I’ve been writing more and more Haskell lately, as part of a side project involving GraphQL. As part of working with the language, I’ve had to work with its compile errors. The Haskell compiler gives you errors that are extremely informative—if you know the language. If you don’t know the language very well, the compiler errors can occasionally be opaque and unhelpful.
I’ve very much enjoyed using Haskell, and I figure the best way for me to give back to the community is to make this situation a little better. In order to do this, we’re going to take a fun dive into Haskell errors, why they’re confusing, and how they might be improved.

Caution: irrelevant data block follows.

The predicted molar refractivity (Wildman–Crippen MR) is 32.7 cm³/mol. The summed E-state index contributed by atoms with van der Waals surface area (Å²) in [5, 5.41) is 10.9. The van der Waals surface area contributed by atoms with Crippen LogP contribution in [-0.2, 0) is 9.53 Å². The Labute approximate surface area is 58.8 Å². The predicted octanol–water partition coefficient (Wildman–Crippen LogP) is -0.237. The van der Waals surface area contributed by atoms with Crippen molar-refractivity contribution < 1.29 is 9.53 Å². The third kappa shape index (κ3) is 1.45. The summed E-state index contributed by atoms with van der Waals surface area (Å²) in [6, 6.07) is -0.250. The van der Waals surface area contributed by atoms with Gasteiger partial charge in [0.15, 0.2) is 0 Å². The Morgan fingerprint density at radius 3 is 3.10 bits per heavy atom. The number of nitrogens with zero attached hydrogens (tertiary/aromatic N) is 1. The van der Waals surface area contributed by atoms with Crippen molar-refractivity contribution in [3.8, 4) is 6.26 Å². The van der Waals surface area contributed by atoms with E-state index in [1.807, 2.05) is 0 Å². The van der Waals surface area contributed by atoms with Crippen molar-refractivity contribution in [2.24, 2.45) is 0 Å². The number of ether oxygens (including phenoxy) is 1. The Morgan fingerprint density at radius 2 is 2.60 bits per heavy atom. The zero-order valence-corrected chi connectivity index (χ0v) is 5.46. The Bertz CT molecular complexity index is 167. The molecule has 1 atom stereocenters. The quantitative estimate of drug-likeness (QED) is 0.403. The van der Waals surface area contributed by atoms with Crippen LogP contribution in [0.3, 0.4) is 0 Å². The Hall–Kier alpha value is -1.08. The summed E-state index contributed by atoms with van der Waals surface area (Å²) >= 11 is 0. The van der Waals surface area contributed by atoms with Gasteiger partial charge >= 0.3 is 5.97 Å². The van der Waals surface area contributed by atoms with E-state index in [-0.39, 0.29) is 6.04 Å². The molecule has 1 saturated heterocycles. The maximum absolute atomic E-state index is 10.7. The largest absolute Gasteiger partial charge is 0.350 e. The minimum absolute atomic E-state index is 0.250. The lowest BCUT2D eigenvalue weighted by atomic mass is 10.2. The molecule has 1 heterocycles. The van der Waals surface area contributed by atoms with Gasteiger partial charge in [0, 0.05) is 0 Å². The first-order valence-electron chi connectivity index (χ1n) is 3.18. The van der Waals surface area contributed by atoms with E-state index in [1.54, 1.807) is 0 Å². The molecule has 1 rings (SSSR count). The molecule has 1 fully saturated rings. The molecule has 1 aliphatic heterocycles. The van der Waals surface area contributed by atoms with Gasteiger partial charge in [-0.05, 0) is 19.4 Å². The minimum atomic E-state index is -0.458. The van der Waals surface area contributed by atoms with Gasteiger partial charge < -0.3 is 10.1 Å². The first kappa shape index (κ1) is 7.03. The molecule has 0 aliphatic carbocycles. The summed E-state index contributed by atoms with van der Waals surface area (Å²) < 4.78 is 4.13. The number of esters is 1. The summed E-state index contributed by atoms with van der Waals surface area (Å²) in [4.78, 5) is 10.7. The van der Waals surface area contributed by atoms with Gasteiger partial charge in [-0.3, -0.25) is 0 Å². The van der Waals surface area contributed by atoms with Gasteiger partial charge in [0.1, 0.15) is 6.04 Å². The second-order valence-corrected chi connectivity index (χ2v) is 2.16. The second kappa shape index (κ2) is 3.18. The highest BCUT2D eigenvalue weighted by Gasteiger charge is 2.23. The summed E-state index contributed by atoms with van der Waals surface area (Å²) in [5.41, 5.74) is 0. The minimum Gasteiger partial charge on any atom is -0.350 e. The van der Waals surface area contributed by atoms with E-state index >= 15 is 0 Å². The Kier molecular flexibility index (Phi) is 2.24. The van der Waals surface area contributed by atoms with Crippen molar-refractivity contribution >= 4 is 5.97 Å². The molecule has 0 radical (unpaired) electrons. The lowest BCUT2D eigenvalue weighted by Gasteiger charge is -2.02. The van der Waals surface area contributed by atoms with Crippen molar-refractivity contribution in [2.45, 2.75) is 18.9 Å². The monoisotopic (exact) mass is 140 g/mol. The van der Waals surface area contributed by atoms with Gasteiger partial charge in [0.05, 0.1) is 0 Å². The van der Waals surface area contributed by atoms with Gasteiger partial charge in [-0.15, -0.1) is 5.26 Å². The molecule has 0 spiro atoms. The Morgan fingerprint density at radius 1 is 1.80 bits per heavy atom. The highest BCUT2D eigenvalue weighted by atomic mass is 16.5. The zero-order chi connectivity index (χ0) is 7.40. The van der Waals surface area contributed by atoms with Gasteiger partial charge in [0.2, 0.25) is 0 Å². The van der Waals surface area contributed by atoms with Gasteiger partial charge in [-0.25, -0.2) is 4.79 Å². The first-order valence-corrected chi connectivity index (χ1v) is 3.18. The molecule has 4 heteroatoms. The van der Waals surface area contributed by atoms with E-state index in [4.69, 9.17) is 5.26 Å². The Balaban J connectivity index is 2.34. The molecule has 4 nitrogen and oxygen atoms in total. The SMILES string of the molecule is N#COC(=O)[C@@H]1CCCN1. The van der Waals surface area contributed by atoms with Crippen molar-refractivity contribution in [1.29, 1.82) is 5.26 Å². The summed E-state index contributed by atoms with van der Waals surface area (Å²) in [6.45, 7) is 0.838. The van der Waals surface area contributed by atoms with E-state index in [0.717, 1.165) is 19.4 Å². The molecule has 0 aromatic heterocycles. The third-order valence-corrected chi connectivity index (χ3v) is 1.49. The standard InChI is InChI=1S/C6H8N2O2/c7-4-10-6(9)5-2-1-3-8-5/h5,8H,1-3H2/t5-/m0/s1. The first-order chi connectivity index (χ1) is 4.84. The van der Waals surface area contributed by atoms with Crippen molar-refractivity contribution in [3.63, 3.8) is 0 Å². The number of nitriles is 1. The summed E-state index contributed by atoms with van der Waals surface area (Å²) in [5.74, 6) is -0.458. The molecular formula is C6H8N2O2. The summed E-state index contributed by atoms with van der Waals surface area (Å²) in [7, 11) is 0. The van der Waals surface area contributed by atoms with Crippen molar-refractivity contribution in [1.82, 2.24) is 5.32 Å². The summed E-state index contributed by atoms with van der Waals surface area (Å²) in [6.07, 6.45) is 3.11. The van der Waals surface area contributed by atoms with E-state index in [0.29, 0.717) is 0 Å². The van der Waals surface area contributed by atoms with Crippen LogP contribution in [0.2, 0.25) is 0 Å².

This is very much not a literate Haskell file, because none of the snippets within will actually compile! You can discuss this post here.
On a pure technical level, this is correct. The usage of (+), as a function with type signature (Num a) => a -> a -> a, causes a constraint to arise in the program. However, the word arise is a little confusing here. I’ve personally seen my friends think this has something to do with “raising” in the sense of exceptions in a Ruby program. One simple language change already improves clarity: